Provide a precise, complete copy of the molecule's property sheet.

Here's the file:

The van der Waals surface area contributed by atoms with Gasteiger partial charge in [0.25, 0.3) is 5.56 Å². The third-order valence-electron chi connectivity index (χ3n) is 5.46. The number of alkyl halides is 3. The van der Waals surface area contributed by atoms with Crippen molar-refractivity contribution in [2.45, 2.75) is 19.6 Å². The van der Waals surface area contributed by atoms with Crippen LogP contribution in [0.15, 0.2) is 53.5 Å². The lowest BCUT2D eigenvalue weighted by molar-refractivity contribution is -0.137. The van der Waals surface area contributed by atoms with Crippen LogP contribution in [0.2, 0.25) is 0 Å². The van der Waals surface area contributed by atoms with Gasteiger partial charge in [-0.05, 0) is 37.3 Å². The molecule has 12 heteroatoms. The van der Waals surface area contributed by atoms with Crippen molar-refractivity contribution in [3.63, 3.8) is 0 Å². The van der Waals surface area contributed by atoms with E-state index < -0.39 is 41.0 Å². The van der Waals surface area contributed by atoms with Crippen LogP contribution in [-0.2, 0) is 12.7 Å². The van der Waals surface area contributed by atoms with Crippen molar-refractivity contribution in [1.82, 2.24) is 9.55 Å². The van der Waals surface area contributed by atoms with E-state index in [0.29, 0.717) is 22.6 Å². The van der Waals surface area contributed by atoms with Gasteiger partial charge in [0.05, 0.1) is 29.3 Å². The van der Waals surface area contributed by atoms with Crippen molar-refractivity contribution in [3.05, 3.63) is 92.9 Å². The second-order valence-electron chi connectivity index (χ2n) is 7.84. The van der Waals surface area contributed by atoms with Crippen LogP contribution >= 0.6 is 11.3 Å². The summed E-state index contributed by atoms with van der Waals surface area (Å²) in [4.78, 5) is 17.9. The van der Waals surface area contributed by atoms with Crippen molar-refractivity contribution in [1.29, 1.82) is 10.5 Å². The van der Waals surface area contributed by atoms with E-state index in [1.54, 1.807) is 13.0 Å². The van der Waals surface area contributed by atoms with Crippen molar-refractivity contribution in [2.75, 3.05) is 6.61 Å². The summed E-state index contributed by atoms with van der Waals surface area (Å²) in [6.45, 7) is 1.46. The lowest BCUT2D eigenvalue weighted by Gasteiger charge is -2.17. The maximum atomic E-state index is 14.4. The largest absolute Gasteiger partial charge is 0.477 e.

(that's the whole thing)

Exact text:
The van der Waals surface area contributed by atoms with Gasteiger partial charge in [0.25, 0.3) is 5.56 Å². The third-order valence-electron chi connectivity index (χ3n) is 5.46. The number of alkyl halides is 3. The van der Waals surface area contributed by atoms with Crippen molar-refractivity contribution in [2.45, 2.75) is 19.6 Å². The van der Waals surface area contributed by atoms with Crippen LogP contribution in [0.15, 0.2) is 53.5 Å². The lowest BCUT2D eigenvalue weighted by molar-refractivity contribution is -0.137. The van der Waals surface area contributed by atoms with Crippen LogP contribution in [0.2, 0.25) is 0 Å². The van der Waals surface area contributed by atoms with Gasteiger partial charge in [-0.05, 0) is 37.3 Å². The molecule has 12 heteroatoms. The van der Waals surface area contributed by atoms with Crippen molar-refractivity contribution in [3.63, 3.8) is 0 Å². The van der Waals surface area contributed by atoms with E-state index < -0.39 is 41.0 Å². The van der Waals surface area contributed by atoms with Crippen LogP contribution in [-0.2, 0) is 12.7 Å². The van der Waals surface area contributed by atoms with Crippen molar-refractivity contribution in [1.82, 2.24) is 9.55 Å². The van der Waals surface area contributed by atoms with E-state index in [0.29, 0.717) is 22.6 Å². The van der Waals surface area contributed by atoms with Gasteiger partial charge in [0.05, 0.1) is 29.3 Å². The van der Waals surface area contributed by atoms with Crippen molar-refractivity contribution in [3.05, 3.63) is 92.9 Å². The second-order valence-electron chi connectivity index (χ2n) is 7.84. The van der Waals surface area contributed by atoms with Crippen LogP contribution >= 0.6 is 11.3 Å². The summed E-state index contributed by atoms with van der Waals surface area (Å²) in [4.78, 5) is 17.9. The van der Waals surface area contributed by atoms with Crippen molar-refractivity contribution in [1.29, 1.82) is 10.5 Å². The van der Waals surface area contributed by atoms with E-state index in [1.54, 1.807) is 13.0 Å². The van der Waals surface area contributed by atoms with Crippen molar-refractivity contribution in [2.75, 3.05) is 6.61 Å². The summed E-state index contributed by atoms with van der Waals surface area (Å²) in [6.45, 7) is 1.46. The lowest BCUT2D eigenvalue weighted by Gasteiger charge is -2.17. The maximum atomic E-state index is 14.4. The largest absolute Gasteiger partial charge is 0.477 e.